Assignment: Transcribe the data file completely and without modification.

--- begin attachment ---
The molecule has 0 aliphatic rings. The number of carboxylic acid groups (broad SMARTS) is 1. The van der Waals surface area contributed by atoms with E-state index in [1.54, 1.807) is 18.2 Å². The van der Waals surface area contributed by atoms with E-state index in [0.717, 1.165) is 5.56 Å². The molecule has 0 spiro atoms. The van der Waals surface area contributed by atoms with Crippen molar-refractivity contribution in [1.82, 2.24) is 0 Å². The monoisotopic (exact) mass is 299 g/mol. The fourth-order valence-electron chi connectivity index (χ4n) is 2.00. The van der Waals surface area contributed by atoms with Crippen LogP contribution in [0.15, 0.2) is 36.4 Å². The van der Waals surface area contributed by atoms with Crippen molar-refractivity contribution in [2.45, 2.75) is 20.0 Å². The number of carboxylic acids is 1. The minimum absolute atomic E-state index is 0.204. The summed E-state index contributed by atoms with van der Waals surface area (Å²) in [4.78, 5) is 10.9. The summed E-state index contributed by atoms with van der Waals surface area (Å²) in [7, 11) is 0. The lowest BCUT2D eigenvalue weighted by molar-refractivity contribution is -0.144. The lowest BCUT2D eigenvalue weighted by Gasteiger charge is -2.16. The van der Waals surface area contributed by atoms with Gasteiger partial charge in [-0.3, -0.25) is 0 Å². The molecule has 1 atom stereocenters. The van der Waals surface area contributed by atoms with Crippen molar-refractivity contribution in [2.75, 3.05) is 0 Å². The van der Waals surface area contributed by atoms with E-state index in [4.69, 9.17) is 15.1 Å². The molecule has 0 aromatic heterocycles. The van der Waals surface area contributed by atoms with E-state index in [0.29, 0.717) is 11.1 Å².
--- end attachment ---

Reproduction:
The molecule has 0 aliphatic rings. The number of carboxylic acid groups (broad SMARTS) is 1. The van der Waals surface area contributed by atoms with E-state index in [1.54, 1.807) is 18.2 Å². The van der Waals surface area contributed by atoms with E-state index in [0.717, 1.165) is 5.56 Å². The molecule has 0 spiro atoms. The van der Waals surface area contributed by atoms with Crippen molar-refractivity contribution in [1.82, 2.24) is 0 Å². The monoisotopic (exact) mass is 299 g/mol. The fourth-order valence-electron chi connectivity index (χ4n) is 2.00. The van der Waals surface area contributed by atoms with Crippen LogP contribution in [0.15, 0.2) is 36.4 Å². The van der Waals surface area contributed by atoms with Crippen molar-refractivity contribution in [2.45, 2.75) is 20.0 Å². The number of carboxylic acids is 1. The minimum absolute atomic E-state index is 0.204. The summed E-state index contributed by atoms with van der Waals surface area (Å²) in [4.78, 5) is 10.9. The summed E-state index contributed by atoms with van der Waals surface area (Å²) in [7, 11) is 0. The lowest BCUT2D eigenvalue weighted by molar-refractivity contribution is -0.144. The lowest BCUT2D eigenvalue weighted by Gasteiger charge is -2.16. The van der Waals surface area contributed by atoms with Gasteiger partial charge in [-0.3, -0.25) is 0 Å². The molecule has 1 atom stereocenters. The van der Waals surface area contributed by atoms with Crippen molar-refractivity contribution in [2.75, 3.05) is 0 Å². The van der Waals surface area contributed by atoms with E-state index in [4.69, 9.17) is 15.1 Å². The molecule has 0 aromatic heterocycles. The van der Waals surface area contributed by atoms with E-state index in [0.29, 0.717) is 11.1 Å².